I've been experimenting with a few crafts for Christmas decorations that we can add as step by step projects to our Christmas website. We've created Christmas Matters to celebrate all the joy, fun & creativity of Christmas. There's tons of Christmas-related stuff to be found there - recipes, craft ideas, film reviews, book reviews, music reviews, stories & lots of information about the traditions & customs which make it such a fun time.
These paper hearts are definitely going to be included because they look so pretty & are great fun (although a bit fiddly until you get the hang of it) to make. Some people believe they were invented by Hans Christian Andersen - you can see some examples of paper Christmas decorations at the Hans Christian Andersen museum in Odense. The sweet thing about them is that they fold out to make a little basket, so that you can put homemade biscuits or yummy chocolates inside.
It's traditional to make them with paper which is glossy on 1 side - I expect that is because that makes the weaving a lot easier, but there is nothing to stop you experimenting with different papers & even fabric. I bet they would look fantastic with origami papers, gorgeous handmade papers & even fabric - for instance they look great made with felt.
Download this pdf template, print it & cut it out.
Fold a piece of paper (making sure that the template will fit) and place the short, straight edge of the template up against the fold. Draw round the template and then cut round on the line. Repeat with another piece of paper.
Mark & cut lines on your 2 pieces of paper as indicated on the template to create 3 strips on each piece. You will end up with 2 pieces that loook similar to those pictured here. We have marked letters and numbers on the strip to aid the following explanation - you don't have to do this!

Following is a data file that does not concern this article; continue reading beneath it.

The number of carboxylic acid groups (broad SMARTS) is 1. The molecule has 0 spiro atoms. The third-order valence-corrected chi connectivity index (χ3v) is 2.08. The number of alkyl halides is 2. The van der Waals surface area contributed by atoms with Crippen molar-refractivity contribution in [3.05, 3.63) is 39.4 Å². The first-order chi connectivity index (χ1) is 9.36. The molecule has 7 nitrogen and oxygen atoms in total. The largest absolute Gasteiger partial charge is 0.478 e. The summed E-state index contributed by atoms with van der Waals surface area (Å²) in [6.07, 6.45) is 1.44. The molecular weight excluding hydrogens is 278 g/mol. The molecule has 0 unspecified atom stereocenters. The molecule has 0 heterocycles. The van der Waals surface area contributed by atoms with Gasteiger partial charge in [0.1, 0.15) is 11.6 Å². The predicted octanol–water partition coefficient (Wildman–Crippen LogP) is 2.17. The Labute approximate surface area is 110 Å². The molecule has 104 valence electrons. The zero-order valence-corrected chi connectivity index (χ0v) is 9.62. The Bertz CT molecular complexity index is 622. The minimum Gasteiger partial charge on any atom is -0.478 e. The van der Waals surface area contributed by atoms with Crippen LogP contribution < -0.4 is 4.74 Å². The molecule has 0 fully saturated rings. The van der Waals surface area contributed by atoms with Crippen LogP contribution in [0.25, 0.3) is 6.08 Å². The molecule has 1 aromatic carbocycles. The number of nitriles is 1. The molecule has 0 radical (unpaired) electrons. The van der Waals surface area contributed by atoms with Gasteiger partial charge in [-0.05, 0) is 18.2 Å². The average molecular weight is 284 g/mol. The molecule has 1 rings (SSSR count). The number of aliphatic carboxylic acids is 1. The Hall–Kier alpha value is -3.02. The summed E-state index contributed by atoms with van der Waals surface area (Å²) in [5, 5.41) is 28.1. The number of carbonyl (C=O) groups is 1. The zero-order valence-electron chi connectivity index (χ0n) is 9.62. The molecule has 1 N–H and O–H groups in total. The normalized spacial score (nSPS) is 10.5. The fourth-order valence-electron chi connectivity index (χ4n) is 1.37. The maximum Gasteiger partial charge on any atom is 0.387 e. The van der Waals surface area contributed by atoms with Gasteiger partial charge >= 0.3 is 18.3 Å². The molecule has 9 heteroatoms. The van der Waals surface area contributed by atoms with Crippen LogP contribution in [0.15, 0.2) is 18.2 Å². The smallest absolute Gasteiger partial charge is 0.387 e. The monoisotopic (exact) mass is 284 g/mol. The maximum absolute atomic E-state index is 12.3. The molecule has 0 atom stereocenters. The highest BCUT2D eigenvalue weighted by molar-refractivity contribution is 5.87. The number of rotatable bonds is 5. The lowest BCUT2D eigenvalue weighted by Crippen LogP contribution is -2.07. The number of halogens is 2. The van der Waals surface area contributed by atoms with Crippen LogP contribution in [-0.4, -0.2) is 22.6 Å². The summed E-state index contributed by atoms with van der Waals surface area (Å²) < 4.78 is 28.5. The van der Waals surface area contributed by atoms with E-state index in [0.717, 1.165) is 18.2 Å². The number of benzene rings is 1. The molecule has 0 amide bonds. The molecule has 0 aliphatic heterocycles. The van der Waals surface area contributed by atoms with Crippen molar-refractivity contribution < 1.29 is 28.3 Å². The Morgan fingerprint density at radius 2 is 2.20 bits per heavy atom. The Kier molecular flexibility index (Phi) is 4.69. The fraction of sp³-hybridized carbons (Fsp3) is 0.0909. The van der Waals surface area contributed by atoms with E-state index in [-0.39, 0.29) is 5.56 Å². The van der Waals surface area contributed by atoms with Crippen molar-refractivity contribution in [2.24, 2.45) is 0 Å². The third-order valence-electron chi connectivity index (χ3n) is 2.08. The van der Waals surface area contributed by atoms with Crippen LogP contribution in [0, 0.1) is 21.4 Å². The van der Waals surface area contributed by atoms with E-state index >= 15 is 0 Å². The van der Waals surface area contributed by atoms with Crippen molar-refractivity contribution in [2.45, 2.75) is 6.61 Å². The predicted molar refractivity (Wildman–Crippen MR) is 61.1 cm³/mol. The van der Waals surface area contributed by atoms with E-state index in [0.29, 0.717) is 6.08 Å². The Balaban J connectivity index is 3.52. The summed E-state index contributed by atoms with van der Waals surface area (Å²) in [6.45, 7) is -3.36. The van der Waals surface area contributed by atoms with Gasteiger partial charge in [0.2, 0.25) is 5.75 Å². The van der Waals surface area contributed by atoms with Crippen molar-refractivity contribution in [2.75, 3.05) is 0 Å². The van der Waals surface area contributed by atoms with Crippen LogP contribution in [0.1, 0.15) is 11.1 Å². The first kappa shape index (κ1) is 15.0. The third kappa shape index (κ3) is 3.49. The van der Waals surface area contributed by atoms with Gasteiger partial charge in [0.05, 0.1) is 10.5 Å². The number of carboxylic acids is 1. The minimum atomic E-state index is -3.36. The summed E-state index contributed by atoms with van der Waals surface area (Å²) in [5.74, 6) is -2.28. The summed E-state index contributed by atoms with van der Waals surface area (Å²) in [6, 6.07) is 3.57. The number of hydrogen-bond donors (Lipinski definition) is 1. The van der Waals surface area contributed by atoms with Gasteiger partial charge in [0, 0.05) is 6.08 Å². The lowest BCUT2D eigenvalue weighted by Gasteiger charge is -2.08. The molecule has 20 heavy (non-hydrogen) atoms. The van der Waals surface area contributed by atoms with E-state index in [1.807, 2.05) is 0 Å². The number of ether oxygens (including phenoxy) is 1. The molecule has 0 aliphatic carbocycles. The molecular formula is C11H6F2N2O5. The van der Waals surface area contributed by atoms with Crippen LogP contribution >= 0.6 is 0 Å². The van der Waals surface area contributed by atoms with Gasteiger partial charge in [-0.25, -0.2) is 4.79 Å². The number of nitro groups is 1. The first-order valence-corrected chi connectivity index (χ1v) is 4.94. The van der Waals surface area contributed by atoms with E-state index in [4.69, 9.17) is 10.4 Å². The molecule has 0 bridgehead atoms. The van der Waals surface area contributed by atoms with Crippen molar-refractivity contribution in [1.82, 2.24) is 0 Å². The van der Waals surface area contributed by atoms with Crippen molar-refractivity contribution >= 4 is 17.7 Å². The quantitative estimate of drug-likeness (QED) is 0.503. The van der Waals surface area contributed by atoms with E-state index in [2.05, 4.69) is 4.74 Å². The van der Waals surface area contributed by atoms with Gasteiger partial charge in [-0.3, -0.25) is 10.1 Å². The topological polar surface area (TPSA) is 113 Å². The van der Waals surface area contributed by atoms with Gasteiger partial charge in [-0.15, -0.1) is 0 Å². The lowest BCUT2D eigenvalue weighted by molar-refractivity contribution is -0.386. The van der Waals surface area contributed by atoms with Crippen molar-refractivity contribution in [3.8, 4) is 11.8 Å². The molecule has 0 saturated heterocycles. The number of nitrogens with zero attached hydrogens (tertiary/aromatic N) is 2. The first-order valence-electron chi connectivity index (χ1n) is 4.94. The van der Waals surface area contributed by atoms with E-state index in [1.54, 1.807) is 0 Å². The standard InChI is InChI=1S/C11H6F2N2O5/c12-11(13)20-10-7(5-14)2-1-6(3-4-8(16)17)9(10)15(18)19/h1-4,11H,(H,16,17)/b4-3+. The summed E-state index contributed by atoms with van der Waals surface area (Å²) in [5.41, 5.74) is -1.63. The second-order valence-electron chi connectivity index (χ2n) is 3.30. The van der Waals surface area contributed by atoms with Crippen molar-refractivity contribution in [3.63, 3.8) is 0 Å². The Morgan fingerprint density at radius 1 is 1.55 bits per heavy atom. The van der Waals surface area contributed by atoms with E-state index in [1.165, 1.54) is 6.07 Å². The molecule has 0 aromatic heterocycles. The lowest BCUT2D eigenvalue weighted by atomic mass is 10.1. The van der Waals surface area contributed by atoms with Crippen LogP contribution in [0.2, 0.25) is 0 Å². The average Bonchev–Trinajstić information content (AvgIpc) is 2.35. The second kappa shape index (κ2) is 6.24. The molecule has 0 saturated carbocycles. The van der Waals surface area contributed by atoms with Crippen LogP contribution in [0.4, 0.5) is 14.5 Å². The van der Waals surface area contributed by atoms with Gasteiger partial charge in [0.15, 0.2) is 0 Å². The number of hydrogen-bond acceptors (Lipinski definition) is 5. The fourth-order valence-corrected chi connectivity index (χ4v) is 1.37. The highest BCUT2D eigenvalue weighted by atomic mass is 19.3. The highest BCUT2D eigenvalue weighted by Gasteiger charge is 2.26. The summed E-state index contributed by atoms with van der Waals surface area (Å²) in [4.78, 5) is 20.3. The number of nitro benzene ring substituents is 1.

Now you are ready to start weaving. You need to have a bit of patience but persevere and it will all come right in the end! Bring the 2 folded pieces of paper togther, corner to corner & slide strip 3 between the folded pieces of strip C. Don't push it all the way into position - leave yourself room to push strip B between the folds of strip 3 (see picture which will hopefully make this a bit clearer - huge thanks to Sandy for the pictures!).
Continue with your interweaving of the strips. You will have to do a bit of bending and shuffling but it will all work out, I promise! See the picture below for the final stages of weaving.
You should end up with something like this:
Create a hanging ribbon for your heart. I made 2 holes at the middle of the top on either side of the heart & the threaded through a piece of raffia and knotted the ends - this means you can easily access the heart basket to put goodies inside (and get them out again!).
Once you have made a few of these (and practice definitely makes perfect with this one) then you might want to try some more complicated designs. There are some fantastic ones on this wonderful website with a section all about Danish woven hearts..
I hope you have fun making some of these lovely decorations.